BUFFALO — The “Dynamite after All Out” might have gone in any number of directions. With the in-ring events of the 2022 edition of AEW’s spectacle being shoved aside in the news cycle to make room for coverage of new champion CM Punk using his post-event media scrum to sling mud at his co-workers, speculations about a backstage brawl between wrestlers, and the possibility of subsequent suspensions or even releases, there was plenty of anticipation in the air as fans in Buffalo, New York, filed in to the Key Bank Center to see where it all goes from here.

Nicholas, who crossed the border from Niagara Falls, Ontario, isn’t sure where things are headed for his favorite wrestler, CM Punk. “The situation sucks, but honestly, I’m a CM Punk guy and always support him,” he says. “Do I agree with how he handled it? Probably not, but at the same time I kind of loved it, because it makes things more exciting.”

Being what pro wrestling is and how it dances between fact and fiction, some fans like Tony and Eric, both from Buffalo, couldn’t even be sure that CM Punk wasn’t going to appear in the arena for tonight’s show. “I think there’s going to be a pipe bomb again,” Tony suggested. “But I don’t think he comes out tonight.” Eric went so far as to suggest that the intrigue surrounding this past weekend has put AEW on a troubled path. “They’re on a downfall right now compared to WWE.”

There’s one more superfan who chimes in with support of his guy, and it’s Jason from Buffalo who’s here for MJF. He acknowledges that the news coming away from All Out hasn’t been as much about MJF as he would like. “It definitely took a lot of wind out of his sails,” he suggests. “However, he has a lot of heat to work with tonight and he’s gonna kill it. And it’s going to be really interesting to see how they turn all this into some type of an angle. I do think we’re gonna see a new champion at the Grand Slam.”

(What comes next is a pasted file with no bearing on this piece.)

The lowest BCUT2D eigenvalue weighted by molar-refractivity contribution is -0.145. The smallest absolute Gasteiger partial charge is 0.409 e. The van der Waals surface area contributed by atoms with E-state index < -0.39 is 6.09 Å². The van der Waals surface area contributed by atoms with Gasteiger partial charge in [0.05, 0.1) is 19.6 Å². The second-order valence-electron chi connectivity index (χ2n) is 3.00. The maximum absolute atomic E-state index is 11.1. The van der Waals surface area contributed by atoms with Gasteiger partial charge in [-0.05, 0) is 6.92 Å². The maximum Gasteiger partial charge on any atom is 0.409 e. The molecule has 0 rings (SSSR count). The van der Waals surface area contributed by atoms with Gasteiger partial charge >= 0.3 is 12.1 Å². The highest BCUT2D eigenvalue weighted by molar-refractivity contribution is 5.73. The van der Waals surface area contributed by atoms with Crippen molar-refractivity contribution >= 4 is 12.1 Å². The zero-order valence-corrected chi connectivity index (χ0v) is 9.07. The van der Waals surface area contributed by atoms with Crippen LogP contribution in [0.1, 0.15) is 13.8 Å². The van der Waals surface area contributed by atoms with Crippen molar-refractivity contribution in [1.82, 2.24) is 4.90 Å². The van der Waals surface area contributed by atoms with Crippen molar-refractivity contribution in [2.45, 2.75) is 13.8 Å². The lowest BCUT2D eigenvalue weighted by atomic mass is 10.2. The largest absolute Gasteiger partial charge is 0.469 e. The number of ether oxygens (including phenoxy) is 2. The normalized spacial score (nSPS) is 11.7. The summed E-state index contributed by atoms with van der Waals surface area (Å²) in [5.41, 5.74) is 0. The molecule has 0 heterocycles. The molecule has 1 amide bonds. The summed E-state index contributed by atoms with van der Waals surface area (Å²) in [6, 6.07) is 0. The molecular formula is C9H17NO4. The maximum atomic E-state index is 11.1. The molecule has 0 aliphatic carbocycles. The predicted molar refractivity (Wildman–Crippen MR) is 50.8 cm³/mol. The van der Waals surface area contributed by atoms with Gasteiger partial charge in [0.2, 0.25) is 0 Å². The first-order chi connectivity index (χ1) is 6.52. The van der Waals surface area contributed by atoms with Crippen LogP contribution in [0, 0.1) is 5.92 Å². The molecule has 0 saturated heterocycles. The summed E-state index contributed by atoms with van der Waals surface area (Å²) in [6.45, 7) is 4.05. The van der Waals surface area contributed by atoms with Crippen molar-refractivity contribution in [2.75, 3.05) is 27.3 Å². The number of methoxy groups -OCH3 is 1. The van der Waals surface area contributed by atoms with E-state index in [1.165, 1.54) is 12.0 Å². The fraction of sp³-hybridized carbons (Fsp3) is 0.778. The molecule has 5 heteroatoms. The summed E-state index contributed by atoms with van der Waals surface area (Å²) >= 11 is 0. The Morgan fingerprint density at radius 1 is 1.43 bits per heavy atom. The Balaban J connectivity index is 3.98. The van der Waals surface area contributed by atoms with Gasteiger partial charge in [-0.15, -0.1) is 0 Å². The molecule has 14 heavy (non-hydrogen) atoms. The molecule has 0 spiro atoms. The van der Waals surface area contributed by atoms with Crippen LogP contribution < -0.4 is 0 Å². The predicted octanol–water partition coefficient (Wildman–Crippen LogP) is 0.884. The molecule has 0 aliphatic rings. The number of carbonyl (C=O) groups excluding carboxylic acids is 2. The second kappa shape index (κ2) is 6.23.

Good call, Jason — though what else should we expect from someone who identifies himself as “JV 37”, three-time AEW All Elite General Manager champion? I literally have to take him at his word for this, not having ventured into this world of armchair GM gameplay myself.

I’m not sure if the TV broadcast included crowd noise during Tony Khan’s video introduction to the show, announcing the vacated titles and the plans to fill them, but it wasn’t great for him. Plenty of boos and chants of CM Punk greeted his appearance, and the announcing of the tournament was even booed. Who boos a tournament? Where are we, Philly?

The other hearty boos on this night were reserved for Swerve Strickland (who I remember getting a much more positive reception in Buffalo some years ago), MJF after he quickly turned heel on Buffalo (which was the crowd’s own fault for playing along), and, somewhat surprisingly, Adam Page. The crowd’s mixed treatment of the cowboy seemed to be yet another indication that backstage politics were as much on people’s minds as the action in the ring.

Ring announcer Justin Roberts had a good time throughout the night trying to pit sections of the arena against one another to see who could make the most noise, but by the end of the night section 117 had so thoroughly pulled away that every other section seemed to stop trying; 117 even started its own chant for itself, which provided a fascinating look into tribalism.

The biggest cheers for the wrestlers were given to, again, MJF when he pretending to give Buffalo the babyface treatment, Wardlow (with the seemingly un-ironic Goldberg-style chant), and local boy Daniel Garcia. The crowd seemed worn out by the time the taping for Rampage had concluded, almost as if a three-hour wrestling TV show is just too long.